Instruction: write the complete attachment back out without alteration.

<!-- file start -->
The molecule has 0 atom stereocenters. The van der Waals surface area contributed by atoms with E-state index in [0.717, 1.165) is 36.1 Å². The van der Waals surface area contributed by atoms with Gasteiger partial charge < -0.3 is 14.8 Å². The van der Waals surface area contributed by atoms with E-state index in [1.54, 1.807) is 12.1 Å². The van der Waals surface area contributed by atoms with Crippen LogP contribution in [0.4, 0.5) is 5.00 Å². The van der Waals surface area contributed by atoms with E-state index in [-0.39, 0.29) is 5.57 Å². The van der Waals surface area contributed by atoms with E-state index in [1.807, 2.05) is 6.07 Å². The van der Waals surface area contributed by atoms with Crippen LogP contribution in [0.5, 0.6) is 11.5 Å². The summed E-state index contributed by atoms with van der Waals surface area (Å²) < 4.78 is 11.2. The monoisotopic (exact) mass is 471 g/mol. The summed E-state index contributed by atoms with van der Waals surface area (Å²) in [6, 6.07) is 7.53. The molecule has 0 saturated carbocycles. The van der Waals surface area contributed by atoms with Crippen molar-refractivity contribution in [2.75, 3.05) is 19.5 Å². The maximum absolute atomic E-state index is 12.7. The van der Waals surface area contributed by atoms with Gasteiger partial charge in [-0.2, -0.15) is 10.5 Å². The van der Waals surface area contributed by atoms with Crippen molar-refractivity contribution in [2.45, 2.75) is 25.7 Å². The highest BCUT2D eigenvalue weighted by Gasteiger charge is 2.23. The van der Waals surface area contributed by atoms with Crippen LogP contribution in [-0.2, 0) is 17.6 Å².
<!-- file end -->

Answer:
The molecule has 0 atom stereocenters. The van der Waals surface area contributed by atoms with E-state index in [0.717, 1.165) is 36.1 Å². The van der Waals surface area contributed by atoms with Gasteiger partial charge < -0.3 is 14.8 Å². The van der Waals surface area contributed by atoms with E-state index in [1.54, 1.807) is 12.1 Å². The van der Waals surface area contributed by atoms with Crippen LogP contribution in [0.4, 0.5) is 5.00 Å². The van der Waals surface area contributed by atoms with E-state index in [-0.39, 0.29) is 5.57 Å². The van der Waals surface area contributed by atoms with E-state index in [1.807, 2.05) is 6.07 Å². The van der Waals surface area contributed by atoms with Crippen LogP contribution in [0.5, 0.6) is 11.5 Å². The summed E-state index contributed by atoms with van der Waals surface area (Å²) < 4.78 is 11.2. The monoisotopic (exact) mass is 471 g/mol. The summed E-state index contributed by atoms with van der Waals surface area (Å²) in [6, 6.07) is 7.53. The molecule has 0 saturated carbocycles. The van der Waals surface area contributed by atoms with Crippen molar-refractivity contribution in [2.75, 3.05) is 19.5 Å². The maximum absolute atomic E-state index is 12.7. The van der Waals surface area contributed by atoms with Gasteiger partial charge in [-0.2, -0.15) is 10.5 Å². The van der Waals surface area contributed by atoms with Crippen molar-refractivity contribution in [2.45, 2.75) is 25.7 Å². The highest BCUT2D eigenvalue weighted by Gasteiger charge is 2.23. The van der Waals surface area contributed by atoms with Crippen LogP contribution in [-0.2, 0) is 17.6 Å².